Hinchcliffe still fifth in points
James Hinchcliffe vowed Thursday not to let his current engine situation affect his approach to the final stretch of the IndyCar schedule.
Hinchcliffe had two engines fail at Toronto two weeks ago, and goes into this weekend's event at Edmonton on his final approved engine of the season. Any engine change over the final five races will earn a 10-spot penalty on the starting grid.
He can't afford any hiccups going forward if he's going to be a threat for the IndyCar championship. But he said his engine situation is not dictating race strategy, and his Andretti Autosport team is still trying to salvage one of the engines that blew at Toronto.
''When we establish whether or not this engine from Toronto is salvageable, then that might have an effect going forward for future races,'' said Hinchcliffe, ''but for right now, we're on full attack mode.''
It's his only shot if he's going to get back into the title race, which is controlled by teammate Ryan Hunter-Reay. Three wins in the past three races puts Hunter-Reay atop the point standings headed into Sunday's street race in Edmonton.
Just one month ago, Hinchcliffe was second in the standings and challenging for the championship in his second season in the series. He's picked up a huge following as Danica Patrick's replacement at Andretti, and his fans were eager to see a strong showing at his home race in Toronto.
Instead, it was yet another setback for Hinchcliffe, who has been on the skids since crashing at Iowa. Still, with two engines on reserve, he felt good about where he stood.
That all came apart in Toronto.
The engine he started with at Toronto struggled in practice, forcing his engineers to make a swap. Under IndyCar's rules this season - the first in seven years with multiple engine manufacturers - engines can't be swapped out without penalty until after 1,850 miles. Since his Chevrolet had not reached that limit, Hinchcliffe picked up a 10-spot grid penalty and started 19th.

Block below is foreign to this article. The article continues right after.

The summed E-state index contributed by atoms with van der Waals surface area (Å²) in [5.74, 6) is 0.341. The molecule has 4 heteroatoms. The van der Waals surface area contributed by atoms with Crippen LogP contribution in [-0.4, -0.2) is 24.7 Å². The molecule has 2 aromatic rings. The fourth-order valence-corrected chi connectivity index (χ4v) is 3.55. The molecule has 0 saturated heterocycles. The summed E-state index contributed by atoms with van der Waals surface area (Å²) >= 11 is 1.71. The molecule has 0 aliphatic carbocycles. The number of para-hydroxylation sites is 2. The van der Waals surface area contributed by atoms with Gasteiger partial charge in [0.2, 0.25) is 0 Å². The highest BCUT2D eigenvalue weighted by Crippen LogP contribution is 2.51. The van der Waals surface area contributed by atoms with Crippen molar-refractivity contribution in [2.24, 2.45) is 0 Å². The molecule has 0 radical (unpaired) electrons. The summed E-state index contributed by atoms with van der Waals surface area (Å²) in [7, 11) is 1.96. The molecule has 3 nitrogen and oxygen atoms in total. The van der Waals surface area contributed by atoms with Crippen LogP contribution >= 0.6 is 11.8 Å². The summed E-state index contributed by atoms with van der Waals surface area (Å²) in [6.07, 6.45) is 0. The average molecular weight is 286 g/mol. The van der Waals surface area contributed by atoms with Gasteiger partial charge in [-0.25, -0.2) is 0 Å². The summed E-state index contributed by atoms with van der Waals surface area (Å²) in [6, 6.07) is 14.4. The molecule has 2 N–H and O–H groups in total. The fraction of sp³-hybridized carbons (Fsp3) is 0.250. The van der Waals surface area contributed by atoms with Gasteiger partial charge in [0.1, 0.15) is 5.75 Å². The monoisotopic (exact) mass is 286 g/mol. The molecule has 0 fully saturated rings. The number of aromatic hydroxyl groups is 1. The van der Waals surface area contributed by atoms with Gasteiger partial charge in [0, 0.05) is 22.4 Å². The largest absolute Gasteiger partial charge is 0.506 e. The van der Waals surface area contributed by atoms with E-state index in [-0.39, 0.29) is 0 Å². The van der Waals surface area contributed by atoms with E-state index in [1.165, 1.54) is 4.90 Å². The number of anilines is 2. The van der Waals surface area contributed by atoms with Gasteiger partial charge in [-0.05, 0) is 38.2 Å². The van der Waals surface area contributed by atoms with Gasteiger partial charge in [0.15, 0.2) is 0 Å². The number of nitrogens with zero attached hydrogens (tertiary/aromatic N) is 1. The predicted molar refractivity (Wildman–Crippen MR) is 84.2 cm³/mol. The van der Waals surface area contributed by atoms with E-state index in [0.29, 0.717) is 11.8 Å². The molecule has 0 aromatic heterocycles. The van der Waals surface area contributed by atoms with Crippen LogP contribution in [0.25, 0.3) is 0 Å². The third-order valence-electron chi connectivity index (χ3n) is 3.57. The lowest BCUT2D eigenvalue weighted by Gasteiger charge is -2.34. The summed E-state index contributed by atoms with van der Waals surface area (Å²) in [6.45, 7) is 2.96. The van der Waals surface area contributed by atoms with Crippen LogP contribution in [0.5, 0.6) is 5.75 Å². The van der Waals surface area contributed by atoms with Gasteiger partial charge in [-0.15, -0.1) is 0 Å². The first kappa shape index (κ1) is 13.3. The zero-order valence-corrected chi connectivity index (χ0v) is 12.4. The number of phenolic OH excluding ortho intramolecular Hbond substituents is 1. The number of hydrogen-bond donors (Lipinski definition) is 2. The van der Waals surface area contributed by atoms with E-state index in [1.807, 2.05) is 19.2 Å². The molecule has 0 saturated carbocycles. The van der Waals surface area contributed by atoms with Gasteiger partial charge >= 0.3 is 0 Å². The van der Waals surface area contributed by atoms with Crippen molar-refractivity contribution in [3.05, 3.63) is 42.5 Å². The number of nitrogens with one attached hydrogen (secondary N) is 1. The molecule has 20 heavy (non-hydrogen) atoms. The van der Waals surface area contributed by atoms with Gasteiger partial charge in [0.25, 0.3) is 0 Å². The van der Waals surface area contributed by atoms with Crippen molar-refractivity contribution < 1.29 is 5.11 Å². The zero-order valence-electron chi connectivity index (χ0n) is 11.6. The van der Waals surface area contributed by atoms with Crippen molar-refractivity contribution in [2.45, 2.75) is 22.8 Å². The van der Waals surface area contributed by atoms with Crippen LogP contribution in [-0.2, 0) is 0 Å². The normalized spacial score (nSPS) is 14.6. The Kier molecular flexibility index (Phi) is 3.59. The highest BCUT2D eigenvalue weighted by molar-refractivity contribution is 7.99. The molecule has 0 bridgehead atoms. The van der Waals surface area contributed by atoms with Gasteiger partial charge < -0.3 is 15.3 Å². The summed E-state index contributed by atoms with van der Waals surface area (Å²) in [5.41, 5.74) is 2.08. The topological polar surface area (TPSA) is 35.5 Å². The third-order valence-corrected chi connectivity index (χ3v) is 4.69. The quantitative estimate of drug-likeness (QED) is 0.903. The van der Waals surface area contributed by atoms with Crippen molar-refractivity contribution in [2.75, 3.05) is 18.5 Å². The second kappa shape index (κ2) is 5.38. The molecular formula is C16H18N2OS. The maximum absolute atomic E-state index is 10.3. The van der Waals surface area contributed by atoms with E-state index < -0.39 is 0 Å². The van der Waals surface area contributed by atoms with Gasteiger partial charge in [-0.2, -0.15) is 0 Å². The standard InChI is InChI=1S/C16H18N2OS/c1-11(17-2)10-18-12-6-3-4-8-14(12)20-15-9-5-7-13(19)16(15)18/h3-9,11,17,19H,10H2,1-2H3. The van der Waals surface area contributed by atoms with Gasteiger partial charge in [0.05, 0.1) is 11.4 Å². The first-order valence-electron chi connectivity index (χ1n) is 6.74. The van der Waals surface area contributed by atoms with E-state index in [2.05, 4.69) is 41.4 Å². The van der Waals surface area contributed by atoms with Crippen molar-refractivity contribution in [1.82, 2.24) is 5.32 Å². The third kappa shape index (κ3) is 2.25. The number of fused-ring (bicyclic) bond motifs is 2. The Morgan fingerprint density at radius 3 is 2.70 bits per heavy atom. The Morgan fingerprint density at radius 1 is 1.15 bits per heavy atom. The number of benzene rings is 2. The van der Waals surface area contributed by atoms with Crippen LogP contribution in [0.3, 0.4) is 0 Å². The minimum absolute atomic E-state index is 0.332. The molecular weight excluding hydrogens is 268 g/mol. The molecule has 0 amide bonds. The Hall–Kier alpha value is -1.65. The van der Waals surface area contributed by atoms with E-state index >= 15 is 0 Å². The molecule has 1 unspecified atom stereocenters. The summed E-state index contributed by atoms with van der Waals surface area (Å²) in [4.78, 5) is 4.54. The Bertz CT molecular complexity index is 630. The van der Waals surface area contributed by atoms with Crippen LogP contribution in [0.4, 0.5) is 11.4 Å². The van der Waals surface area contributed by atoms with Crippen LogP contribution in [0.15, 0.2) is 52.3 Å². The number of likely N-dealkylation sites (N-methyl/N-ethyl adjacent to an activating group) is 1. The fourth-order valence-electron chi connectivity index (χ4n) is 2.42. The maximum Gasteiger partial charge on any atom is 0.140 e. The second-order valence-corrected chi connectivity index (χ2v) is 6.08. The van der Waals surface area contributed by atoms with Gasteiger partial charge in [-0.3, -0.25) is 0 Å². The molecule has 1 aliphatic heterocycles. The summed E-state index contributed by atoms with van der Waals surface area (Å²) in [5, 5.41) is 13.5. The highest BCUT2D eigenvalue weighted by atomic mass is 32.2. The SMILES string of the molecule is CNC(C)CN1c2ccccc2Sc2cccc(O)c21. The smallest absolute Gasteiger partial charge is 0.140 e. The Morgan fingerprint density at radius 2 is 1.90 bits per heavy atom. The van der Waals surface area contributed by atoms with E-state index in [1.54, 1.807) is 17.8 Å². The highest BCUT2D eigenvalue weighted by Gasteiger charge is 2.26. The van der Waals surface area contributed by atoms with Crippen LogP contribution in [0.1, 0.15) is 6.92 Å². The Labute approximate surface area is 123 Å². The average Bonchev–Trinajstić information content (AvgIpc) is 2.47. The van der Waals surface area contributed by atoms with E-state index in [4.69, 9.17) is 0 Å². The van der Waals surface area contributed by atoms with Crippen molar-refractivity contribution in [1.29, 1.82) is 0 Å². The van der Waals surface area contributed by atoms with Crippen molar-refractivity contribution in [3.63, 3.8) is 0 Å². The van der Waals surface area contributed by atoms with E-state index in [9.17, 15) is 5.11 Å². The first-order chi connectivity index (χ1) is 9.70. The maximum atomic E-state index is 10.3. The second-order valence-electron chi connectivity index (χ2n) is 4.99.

That engine began to sputter early in the race, and Hinchcliffe retired early. He was credited with a 22nd-place finish and is now fifth in the standings.
''It all deteriorated very quickly,'' Hinchcliffe said. ''There's no way we could have finished that race in Toronto. It was losing power. It was getting progressively worse.''
But he's hopeful it can be saved.
''It's a brand-new motor. We only had 100 miles on it,'' he said.
Will Power, who lost the points lead to Hunter-Reay after Toronto, said he's curious to see how the engine situation dictates the championship race. Power believes penalties incurred because of engine changes will be costly on the road courses at Mid-Ohio, Sonoma, and Baltimore, but won't matter at the 500-mile finale on the oval at California.
Power said a 10-spot grid penalty can be made up on wider courses such as Edmonton - with its long straightaways and tight braking zones - and at Fontana, but not so easily on the tighter road courses.
''If you get engine penalties at Mid-Ohio, Sonoma, or Baltimore, a 10-grid spot penalty there is way harsher,'' Power said. ''All those strategies will play in. You get a 10-spot grid penalty at the wrong track and you're in trouble.''
Hunter-Reay, meanwhile, is in good shape with two spare engines.
Power and Helio Castroneves, who is third in points, each have one engine to spare.
Hinchcliffe said while the engine problems can be frustrating, it's good for the series.
''Everybody has had to serve a (grid) penalty at some point or another throughout the season, but the racing's been great and the competition between manufacturers is fantastic,'' he said. ''It's just an occupational hazard.''